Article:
In an e-mail response, the RBI said it has issued guidelines to banks to safeguard customers from data pilferage under "customer confidentiality obligations". The bankers' obligation to maintain secrecy arises out of the contractual relationship between the banker and customer, and as such, no information should be divulged to third parties except under circumstances which are well defined. The exceptions are when the disclosure is under compulsion of law; it is the duty of the public to disclose; it is in the interest of the bank to disclose; and when the disclosure is made with the consent of the customer.
The apex bank further says, "At the time of account opening, banks collect certain information. Banks also collect a lot of additional personal information. Banks are required to treat the information collected from the customer for account opening as confidential and not divulge any details from that for cross-selling or any other purpose. Wherever banks desire to collect any information about the customer for a purpose other than know your customer (KYC) needs, it should not form part of the account opening form. Such information may be collected separately, purely on a voluntary basis, after explaining the objectives to the customer and taking his express approval for the specific uses to which such information could be put."
Under the Banking Ombudsman Scheme 2006, "passing of personal information to other banks/financial institutions" is not a specific ground for complaint. "As such, we do not have information on the number of complaints received on this count by the Banking Ombudsman. We have not come across any specific complaint on this issue as yet," says RBI. This is interesting because you trust credit bureaus and banks with your personal details.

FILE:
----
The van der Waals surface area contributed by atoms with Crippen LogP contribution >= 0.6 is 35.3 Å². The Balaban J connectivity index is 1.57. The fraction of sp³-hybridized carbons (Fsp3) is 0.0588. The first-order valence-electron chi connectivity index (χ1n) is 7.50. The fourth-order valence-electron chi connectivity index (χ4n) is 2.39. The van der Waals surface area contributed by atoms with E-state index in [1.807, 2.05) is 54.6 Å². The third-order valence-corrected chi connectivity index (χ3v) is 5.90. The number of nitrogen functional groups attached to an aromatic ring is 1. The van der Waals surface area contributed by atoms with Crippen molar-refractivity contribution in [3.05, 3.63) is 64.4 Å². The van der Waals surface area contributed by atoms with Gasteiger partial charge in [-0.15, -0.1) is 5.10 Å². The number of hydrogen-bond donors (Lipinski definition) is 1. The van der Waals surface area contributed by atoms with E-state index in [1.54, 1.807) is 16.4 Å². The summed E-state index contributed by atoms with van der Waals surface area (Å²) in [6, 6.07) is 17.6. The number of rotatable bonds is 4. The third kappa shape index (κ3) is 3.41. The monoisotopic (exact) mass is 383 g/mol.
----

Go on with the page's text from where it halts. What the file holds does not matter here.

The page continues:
Distributors and brokers say till 2007-08, MTNL directories of say, Mumbai-based doctors, chartered accountants and businessmen was very famous for this purpose. Till three years ago, you could easily get a sample of 200-300 individuals to verify. However, most vendors refuse that now. Of the five vendors Business Standard contacted, only one agreed to provide a sample. An executive from Ultraprecise Datasolution says that providing samples ruins the quality of database. "We get 100 calls daily asking for samples. Even if we give 10 names to each of them and these guys try to verify the numbers, individuals will stop entertaining my clients," he points out.
While the DND initiative and the ban on bulk SMSes have been of immense help to customers, it has affected the business of database vendors. In a sample of 1,000, there may be only 10 contacts who have not registered with DND. "Pre-DND, that is till 2010, we used to sell data for up to 20 paise each. But, now it has dropped," says the executive from eBusinessIndya.net.
This has increased the sale of e-mail and residential/official address by about 8-10 per cent. "New businessmen still prefer mobile numbers. But those looking for fresh data stress on e-mail or residential address as people are more likely to read than answer phone calls," says the MLA executive.
"This market thrived on good market conditions and we used to be approached. But for a long time now, we haven't been approached by these vendors as no one is willing to invest and hence these data are of no use. Also, genuineness has always been an issue here," says an investment banker.